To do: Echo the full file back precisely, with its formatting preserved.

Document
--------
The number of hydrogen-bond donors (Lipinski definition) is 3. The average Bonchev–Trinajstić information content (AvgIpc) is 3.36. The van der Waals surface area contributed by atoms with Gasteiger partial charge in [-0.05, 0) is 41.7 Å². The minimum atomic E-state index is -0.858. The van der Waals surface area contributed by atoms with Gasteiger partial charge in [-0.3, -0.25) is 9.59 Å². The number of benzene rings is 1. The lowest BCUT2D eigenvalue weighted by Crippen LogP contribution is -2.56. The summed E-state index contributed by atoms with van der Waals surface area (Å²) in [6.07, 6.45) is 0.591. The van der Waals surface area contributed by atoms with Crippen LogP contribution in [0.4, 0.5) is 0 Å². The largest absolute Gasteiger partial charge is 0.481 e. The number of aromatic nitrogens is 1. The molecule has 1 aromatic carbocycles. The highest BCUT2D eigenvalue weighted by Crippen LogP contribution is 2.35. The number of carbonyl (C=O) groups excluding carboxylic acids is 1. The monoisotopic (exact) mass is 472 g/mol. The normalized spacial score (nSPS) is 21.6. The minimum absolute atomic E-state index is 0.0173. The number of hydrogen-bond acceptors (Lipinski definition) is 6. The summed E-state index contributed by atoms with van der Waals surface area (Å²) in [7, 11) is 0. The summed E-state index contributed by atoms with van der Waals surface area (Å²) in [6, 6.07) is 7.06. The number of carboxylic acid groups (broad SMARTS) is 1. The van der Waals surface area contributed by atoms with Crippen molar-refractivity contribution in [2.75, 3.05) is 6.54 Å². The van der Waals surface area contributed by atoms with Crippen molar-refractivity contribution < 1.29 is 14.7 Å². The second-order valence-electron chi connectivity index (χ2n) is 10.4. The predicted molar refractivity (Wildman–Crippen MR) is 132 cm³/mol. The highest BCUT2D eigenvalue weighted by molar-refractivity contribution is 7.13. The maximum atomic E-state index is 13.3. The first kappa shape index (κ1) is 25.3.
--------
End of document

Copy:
The number of hydrogen-bond donors (Lipinski definition) is 3. The average Bonchev–Trinajstić information content (AvgIpc) is 3.36. The van der Waals surface area contributed by atoms with Gasteiger partial charge in [-0.05, 0) is 41.7 Å². The minimum atomic E-state index is -0.858. The van der Waals surface area contributed by atoms with Gasteiger partial charge in [-0.3, -0.25) is 9.59 Å². The number of benzene rings is 1. The lowest BCUT2D eigenvalue weighted by Crippen LogP contribution is -2.56. The summed E-state index contributed by atoms with van der Waals surface area (Å²) in [6.07, 6.45) is 0.591. The van der Waals surface area contributed by atoms with Crippen LogP contribution in [0.4, 0.5) is 0 Å². The largest absolute Gasteiger partial charge is 0.481 e. The number of aromatic nitrogens is 1. The molecule has 1 aromatic carbocycles. The highest BCUT2D eigenvalue weighted by Crippen LogP contribution is 2.35. The number of carbonyl (C=O) groups excluding carboxylic acids is 1. The monoisotopic (exact) mass is 472 g/mol. The normalized spacial score (nSPS) is 21.6. The minimum absolute atomic E-state index is 0.0173. The number of hydrogen-bond acceptors (Lipinski definition) is 6. The summed E-state index contributed by atoms with van der Waals surface area (Å²) in [7, 11) is 0. The summed E-state index contributed by atoms with van der Waals surface area (Å²) in [6, 6.07) is 7.06. The number of carboxylic acid groups (broad SMARTS) is 1. The van der Waals surface area contributed by atoms with Crippen molar-refractivity contribution in [2.75, 3.05) is 6.54 Å². The van der Waals surface area contributed by atoms with Crippen molar-refractivity contribution < 1.29 is 14.7 Å². The second-order valence-electron chi connectivity index (χ2n) is 10.4. The predicted molar refractivity (Wildman–Crippen MR) is 132 cm³/mol. The highest BCUT2D eigenvalue weighted by molar-refractivity contribution is 7.13. The maximum atomic E-state index is 13.3. The first kappa shape index (κ1) is 25.3.